Wyler returned to New York and met with Maria von Trapp, then he and screenwriter Ernest Lehman and their wives flew to Austria to begin scouting locations in the Tyrolean Alps. There they visited the convent where von Trapp had been a novice, and Wyler discussed the possibility of filming scenes there with the Mother Superior. He then met with the mayor of Salzburg. Wyler was concerned that the presence of a film crew shooting German troops parading before buildings draped with the Nazi flag would be a harsh reminder of the Anschluss for those who had experienced it. The mayor assured him the residents had managed to live through it the first time and would survive it again.[5]

Wyler returned to Hollywood and began pre-production work on the film, but his wife realized his heart clearly was not in it. Then he was approached by Jud Kinberg and John Kohn, neophyte film producers who had purchased the rights to the John Fowles novel The Collector prior to its publication. They had a commitment from Terence Stamp to star in the film and a first draft screenplay by Stanley Mann. Wyler was impressed with the script and, feeling an affinity with the project he did not with The Sound of Music, he asked the Zanucks to release him from his contract. They agreed, and Robert Wise, who became available due to delays in production of The Sand Pebbles, was hired to replace Wyler.[4][5]

Historical accuracy

Both the musical and the film present a history of the von Trapp family, albeit one that is not completely accurate. The following are examples of the dramatic license taken by the filmmakers:

  1. Georg Ludwig von Trapp was indeed anti-Nazi, and did in fact live with his family in a villa in a district of Salzburg called Aigen; however, the residence depicted in the film greatly exaggerated their standard of living.
  2. Maria had been hired only to be a tutor to young Maria Franziska ("Louisa" in the movie), who had come down with scarlet fever and needed her lessons at home.
  3. Maria and Georg had been married 10 years before the Anschluss and had two of their three children before that time.
  4. Georg had considered a position in the Kriegsmarine but decided to emigrate with his family to Italy and begin another singing tour.[6] He was 58 years old in 1938, had not been in a submarine since 1918, and was not being recruited by the Nazi government.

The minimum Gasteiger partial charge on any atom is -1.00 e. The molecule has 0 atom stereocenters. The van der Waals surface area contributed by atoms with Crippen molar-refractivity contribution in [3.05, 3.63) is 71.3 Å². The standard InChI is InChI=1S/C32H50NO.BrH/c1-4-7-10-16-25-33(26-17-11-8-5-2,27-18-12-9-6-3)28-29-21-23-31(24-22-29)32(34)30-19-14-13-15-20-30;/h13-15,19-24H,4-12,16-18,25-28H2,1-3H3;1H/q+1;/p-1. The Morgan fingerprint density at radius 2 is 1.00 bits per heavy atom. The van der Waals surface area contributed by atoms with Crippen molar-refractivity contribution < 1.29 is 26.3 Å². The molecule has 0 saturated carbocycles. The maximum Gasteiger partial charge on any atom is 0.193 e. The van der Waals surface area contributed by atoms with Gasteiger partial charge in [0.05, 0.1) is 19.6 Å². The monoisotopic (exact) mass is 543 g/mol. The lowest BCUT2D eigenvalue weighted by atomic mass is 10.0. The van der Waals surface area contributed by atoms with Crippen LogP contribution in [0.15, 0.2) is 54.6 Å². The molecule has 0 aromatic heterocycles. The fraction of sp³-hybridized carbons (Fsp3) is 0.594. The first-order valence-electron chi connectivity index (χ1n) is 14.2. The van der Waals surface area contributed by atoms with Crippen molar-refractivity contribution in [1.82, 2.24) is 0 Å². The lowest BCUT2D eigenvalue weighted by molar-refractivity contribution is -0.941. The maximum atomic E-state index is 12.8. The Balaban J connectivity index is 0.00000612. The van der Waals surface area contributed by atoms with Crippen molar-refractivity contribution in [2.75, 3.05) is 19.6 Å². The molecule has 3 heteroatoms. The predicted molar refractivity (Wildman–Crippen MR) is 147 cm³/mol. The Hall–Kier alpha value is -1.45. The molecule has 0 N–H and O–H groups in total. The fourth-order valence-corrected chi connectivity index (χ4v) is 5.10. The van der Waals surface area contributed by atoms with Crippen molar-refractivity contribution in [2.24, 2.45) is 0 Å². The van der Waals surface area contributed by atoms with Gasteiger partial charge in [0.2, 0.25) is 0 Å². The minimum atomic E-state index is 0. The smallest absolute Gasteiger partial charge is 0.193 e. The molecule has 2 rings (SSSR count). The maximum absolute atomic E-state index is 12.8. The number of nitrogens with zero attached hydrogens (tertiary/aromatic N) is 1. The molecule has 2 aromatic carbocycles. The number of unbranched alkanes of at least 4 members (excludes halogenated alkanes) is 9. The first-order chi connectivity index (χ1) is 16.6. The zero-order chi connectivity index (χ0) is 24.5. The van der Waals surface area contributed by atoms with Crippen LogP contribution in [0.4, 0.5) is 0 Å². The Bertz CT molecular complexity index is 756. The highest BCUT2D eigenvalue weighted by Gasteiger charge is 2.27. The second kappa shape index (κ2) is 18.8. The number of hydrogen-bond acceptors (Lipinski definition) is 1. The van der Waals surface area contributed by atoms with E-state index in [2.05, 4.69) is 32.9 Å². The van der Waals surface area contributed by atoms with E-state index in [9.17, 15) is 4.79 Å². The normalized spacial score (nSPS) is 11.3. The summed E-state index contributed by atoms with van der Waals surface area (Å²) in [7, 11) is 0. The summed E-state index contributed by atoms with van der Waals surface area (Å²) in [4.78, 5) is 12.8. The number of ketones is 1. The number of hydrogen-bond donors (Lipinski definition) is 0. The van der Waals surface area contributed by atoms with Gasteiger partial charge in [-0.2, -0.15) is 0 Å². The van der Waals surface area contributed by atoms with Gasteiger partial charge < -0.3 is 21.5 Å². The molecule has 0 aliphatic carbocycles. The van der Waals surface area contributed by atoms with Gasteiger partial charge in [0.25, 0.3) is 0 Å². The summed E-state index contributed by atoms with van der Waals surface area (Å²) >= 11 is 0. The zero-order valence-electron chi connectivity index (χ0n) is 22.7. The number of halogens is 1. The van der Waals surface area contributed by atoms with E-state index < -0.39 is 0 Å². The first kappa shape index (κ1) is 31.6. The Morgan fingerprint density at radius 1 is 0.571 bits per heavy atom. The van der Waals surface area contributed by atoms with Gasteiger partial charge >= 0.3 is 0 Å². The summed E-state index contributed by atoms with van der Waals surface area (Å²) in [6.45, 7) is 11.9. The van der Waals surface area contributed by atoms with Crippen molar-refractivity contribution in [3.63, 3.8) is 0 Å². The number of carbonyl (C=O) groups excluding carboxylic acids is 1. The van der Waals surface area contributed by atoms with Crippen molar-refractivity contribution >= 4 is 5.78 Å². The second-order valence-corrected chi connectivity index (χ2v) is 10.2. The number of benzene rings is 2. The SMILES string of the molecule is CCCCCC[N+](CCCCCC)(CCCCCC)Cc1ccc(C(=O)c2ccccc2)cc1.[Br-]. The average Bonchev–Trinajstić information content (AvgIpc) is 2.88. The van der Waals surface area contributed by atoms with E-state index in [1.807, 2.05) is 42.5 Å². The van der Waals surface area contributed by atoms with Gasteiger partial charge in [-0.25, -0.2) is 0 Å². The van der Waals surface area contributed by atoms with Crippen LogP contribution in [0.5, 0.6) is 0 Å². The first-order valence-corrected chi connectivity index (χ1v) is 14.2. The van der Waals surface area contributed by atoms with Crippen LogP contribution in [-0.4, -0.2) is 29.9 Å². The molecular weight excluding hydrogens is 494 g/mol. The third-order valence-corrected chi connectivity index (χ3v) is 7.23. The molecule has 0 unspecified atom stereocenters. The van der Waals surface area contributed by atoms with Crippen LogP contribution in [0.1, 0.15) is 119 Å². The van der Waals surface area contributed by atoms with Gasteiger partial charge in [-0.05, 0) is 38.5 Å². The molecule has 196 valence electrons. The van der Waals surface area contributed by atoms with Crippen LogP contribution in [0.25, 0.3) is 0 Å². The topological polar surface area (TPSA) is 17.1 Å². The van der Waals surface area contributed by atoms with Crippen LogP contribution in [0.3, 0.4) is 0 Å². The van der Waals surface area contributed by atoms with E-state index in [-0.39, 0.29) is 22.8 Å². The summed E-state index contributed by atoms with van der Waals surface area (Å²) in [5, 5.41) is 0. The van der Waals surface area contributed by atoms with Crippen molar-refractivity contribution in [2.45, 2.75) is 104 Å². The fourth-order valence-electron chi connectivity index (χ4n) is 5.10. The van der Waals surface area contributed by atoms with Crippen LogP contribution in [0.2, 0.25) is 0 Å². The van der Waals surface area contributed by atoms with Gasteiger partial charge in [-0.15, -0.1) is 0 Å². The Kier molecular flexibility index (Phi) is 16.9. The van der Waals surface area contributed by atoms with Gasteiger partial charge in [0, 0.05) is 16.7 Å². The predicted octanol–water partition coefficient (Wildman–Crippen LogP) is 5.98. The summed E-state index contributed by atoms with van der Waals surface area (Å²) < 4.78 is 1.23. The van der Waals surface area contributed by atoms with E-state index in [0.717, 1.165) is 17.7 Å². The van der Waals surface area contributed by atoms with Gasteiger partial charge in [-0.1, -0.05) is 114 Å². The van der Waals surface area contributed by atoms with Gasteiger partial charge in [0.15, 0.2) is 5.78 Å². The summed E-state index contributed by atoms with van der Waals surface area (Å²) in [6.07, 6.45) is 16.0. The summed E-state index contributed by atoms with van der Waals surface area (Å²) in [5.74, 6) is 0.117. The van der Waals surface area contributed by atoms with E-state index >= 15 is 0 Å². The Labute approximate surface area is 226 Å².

5. The Anschluss occurred in March, and the Salzburg Music Festival is held in June; therefore, the family could not have escaped after their festival performance before the borders closed.
  6. The bell cord on the real Nonnberg Abbey is strictly a prop and rings nothing. The nuns liked it anyway, and asked that it be left by the film crew.
  7. The film shows the von Trapp family hiking over the Alps from Austria to Switzerland, but from Salzburg this would be impossible. Salzburg is only a few kilometers away from the Austrian–German border and is much too far from either the Swiss or Italian borders for a family to reach by walking.
  8. Georg von Trapp was born in the Austrian city of Zara (now Zadar, Croatia), which was part of Italy after World War I. Therefore, he was an Italian citizen and so were all his family, including Maria. Therefore, they simply walked to the local train station and boarded a train to Italy. From there, they traveled to London and, ultimately, the United States.[6]
  9. Friedrich (the second oldest child in the film version) was based on Rupert (the oldest of the real von Trapp children). Liesl (the oldest child in the film) was based on Agathe von Trapp, the second oldest in the real family. The names and ages of the children were changed, in part because the third child (who would be portrayed as "Louisa") was also named Maria.
  10. The film takes some liberties with the facts but much of it was filmed in the city and county of Salzburg and Upper Austria, including sites such as Nonnberg Abbey, and St. Peter Cemetery. Leopoldskron Palace, Frohnburg Palace, and Hellbrunn Palace were some of the locations used for the Trapp estate in the film.